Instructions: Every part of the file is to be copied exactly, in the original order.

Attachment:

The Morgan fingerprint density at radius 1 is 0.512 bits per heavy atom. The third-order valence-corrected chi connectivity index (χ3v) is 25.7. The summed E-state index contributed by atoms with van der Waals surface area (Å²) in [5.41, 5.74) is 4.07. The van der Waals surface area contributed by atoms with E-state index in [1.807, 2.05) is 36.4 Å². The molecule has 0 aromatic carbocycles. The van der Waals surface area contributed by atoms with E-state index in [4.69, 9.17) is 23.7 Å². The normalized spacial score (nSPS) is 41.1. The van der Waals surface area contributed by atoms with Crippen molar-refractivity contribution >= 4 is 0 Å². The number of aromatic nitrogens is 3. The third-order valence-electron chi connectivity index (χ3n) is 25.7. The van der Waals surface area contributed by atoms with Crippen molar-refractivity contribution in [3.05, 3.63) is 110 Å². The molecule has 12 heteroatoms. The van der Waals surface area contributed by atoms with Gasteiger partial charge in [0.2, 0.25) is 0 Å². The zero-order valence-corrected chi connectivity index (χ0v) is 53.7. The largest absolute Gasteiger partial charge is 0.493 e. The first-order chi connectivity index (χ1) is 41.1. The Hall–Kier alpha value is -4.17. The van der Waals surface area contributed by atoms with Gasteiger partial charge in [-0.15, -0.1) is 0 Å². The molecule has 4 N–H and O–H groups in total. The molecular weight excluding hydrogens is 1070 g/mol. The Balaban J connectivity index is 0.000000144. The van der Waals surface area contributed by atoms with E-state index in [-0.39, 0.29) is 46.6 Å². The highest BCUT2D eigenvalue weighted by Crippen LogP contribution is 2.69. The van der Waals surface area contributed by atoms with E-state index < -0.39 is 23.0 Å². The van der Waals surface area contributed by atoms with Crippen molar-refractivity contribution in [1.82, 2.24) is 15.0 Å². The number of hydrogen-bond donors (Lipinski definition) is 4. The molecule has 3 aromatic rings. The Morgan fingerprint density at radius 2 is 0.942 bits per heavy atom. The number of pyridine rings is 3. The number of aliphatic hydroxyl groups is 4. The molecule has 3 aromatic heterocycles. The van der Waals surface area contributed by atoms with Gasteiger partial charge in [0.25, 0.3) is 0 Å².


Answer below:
The Morgan fingerprint density at radius 1 is 0.512 bits per heavy atom. The third-order valence-corrected chi connectivity index (χ3v) is 25.7. The summed E-state index contributed by atoms with van der Waals surface area (Å²) in [5.41, 5.74) is 4.07. The van der Waals surface area contributed by atoms with E-state index in [1.807, 2.05) is 36.4 Å². The molecule has 0 aromatic carbocycles. The van der Waals surface area contributed by atoms with E-state index in [4.69, 9.17) is 23.7 Å². The normalized spacial score (nSPS) is 41.1. The van der Waals surface area contributed by atoms with Crippen molar-refractivity contribution >= 4 is 0 Å². The number of aromatic nitrogens is 3. The third-order valence-electron chi connectivity index (χ3n) is 25.7. The van der Waals surface area contributed by atoms with Crippen molar-refractivity contribution in [3.05, 3.63) is 110 Å². The molecule has 12 heteroatoms. The van der Waals surface area contributed by atoms with Gasteiger partial charge in [0.2, 0.25) is 0 Å². The zero-order valence-corrected chi connectivity index (χ0v) is 53.7. The largest absolute Gasteiger partial charge is 0.493 e. The first-order chi connectivity index (χ1) is 41.1. The Hall–Kier alpha value is -4.17. The van der Waals surface area contributed by atoms with Gasteiger partial charge in [-0.15, -0.1) is 0 Å². The molecule has 4 N–H and O–H groups in total. The molecular weight excluding hydrogens is 1070 g/mol. The Balaban J connectivity index is 0.000000144. The van der Waals surface area contributed by atoms with E-state index in [-0.39, 0.29) is 46.6 Å². The highest BCUT2D eigenvalue weighted by Crippen LogP contribution is 2.69. The van der Waals surface area contributed by atoms with E-state index < -0.39 is 23.0 Å². The van der Waals surface area contributed by atoms with Crippen molar-refractivity contribution in [1.82, 2.24) is 15.0 Å². The number of hydrogen-bond donors (Lipinski definition) is 4. The molecule has 3 aromatic rings. The Morgan fingerprint density at radius 2 is 0.942 bits per heavy atom. The number of pyridine rings is 3. The number of aliphatic hydroxyl groups is 4. The molecule has 3 aromatic heterocycles. The van der Waals surface area contributed by atoms with Gasteiger partial charge in [0.25, 0.3) is 0 Å².